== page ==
Russia has overtaken the United States as the top exporter of the grain and now is the leading supplier of wheat to Egypt.
France is out of the running because heavy flooding has damaged quality.
While it’s normal for countries near the Black Sea, including Ukraine and Romania, to take the lead at the start of the season and French sales to pick up later, Russia has a low-price advantage that is fueling the surge in its market share.
Ontario has often sold wheat to Egypt, trying to get it out of storage before the corn harvest begins.
The weak ruble, prime weather conditions and more investment are accelerating a generation-long rebound of agriculture in Russia and unseating American farmers who were the world’s biggest wheat sellers for more than 50 years.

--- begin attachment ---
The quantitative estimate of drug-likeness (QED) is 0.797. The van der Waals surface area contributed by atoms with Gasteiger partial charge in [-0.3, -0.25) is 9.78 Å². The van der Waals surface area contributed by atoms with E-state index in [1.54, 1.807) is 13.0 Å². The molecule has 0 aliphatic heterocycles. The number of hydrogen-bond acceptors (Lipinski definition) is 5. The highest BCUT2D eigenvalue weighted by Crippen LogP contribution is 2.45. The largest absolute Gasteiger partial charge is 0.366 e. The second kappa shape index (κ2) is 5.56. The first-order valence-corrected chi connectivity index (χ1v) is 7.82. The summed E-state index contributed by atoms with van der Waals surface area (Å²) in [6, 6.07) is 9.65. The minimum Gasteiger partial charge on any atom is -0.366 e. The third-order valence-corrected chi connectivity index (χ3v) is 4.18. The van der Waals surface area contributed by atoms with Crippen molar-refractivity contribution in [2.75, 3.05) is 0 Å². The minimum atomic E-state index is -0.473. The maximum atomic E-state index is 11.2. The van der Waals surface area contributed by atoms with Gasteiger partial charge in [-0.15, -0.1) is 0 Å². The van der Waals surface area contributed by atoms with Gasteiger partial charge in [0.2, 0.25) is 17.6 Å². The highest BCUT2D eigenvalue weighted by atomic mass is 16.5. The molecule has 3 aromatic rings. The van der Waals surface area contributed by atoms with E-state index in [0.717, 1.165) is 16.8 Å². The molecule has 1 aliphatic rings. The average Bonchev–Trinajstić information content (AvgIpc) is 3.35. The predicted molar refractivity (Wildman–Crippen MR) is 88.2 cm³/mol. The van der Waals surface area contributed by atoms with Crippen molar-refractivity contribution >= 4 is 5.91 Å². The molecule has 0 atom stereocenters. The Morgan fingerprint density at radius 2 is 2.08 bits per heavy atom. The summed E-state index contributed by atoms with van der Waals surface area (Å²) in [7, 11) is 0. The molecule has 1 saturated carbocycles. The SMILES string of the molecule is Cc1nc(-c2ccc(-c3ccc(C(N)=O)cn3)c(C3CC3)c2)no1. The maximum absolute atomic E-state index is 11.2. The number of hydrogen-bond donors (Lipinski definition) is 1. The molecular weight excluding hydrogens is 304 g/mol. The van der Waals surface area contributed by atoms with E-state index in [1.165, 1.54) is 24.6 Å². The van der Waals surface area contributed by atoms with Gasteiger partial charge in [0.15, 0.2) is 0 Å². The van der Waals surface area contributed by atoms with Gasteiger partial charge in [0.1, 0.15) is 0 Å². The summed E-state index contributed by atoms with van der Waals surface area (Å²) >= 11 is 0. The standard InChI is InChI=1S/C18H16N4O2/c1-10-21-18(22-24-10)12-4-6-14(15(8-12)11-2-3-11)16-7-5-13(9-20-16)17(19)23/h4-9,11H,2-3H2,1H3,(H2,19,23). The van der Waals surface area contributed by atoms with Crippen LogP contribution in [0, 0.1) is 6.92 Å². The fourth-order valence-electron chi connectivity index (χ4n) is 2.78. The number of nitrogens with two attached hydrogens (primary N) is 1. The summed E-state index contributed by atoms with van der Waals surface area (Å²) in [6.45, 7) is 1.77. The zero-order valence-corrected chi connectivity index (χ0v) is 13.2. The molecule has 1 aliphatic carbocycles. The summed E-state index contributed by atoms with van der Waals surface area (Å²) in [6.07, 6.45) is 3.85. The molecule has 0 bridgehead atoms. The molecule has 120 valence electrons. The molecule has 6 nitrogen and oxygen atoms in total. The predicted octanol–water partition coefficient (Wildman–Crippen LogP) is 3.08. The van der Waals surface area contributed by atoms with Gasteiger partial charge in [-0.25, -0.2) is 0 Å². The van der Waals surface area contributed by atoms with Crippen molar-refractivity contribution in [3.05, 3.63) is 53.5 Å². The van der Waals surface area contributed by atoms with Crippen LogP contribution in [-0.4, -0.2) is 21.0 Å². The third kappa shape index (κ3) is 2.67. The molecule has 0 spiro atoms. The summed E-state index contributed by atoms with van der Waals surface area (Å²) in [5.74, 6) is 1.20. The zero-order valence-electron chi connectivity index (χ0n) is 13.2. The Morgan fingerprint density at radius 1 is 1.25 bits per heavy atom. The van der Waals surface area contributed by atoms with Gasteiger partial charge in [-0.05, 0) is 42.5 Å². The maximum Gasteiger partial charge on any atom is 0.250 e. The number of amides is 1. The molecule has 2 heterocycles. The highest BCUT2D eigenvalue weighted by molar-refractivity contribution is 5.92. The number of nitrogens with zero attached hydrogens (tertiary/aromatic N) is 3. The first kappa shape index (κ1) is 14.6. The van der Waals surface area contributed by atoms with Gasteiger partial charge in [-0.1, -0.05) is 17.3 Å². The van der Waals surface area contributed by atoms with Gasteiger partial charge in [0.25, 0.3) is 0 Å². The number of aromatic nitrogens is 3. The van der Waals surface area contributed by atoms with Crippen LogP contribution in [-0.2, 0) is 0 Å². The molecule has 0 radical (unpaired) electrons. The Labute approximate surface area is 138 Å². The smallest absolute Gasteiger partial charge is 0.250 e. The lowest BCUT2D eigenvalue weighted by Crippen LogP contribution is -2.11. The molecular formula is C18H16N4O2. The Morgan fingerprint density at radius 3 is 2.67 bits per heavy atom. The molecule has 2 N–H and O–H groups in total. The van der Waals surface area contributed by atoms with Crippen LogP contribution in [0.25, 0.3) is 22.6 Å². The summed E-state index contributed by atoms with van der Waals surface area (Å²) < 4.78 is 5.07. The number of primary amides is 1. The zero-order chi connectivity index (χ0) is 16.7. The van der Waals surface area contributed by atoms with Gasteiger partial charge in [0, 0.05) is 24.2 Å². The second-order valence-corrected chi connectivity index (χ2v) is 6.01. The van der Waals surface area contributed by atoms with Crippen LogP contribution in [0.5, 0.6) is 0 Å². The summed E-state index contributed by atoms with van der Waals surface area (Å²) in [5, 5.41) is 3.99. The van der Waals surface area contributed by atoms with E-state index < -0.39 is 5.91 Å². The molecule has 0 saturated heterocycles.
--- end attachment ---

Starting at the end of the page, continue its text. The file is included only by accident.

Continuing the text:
“With the harvest delays in France, traders are not even willing to look at French wheat now,” Matt Ammermann, a commodity risk manager at futures and options broker INTL FCStone Inc. in Plymouth, Minnesota, is quoted by Bloomberg News. “Black Sea just has so much to sell right now and the quality too is coming out better than expected.”
Russia will export a record 25.5 million metric tons in the season started in July, the most in the world for a second straight year, the U.S. Department of Agriculture estimates.
Global output will rise to a record for a fourth straight season, and stockpiles have never been bigger, USDA data show. Prices on the Chicago Board of Trade, the global benchmark, fell this month to the lowest since 2007.
Wheat for loading at Black Sea ports was $165 a metric ton as of Friday, according to the Institute for Agricultural Market Studies in Moscow. That’s almost $15 cheaper than French wheat with a minimum of 11 percent protein content for loading at the port of Rouen, based on FranceAgriMer data.
In two tenders this month, Egypt agreed to buy 480,000 tons of wheat with half coming from Russia, and Ukraine and Romania supplying the rest. Last season, Russia also led sales for the first time in three years.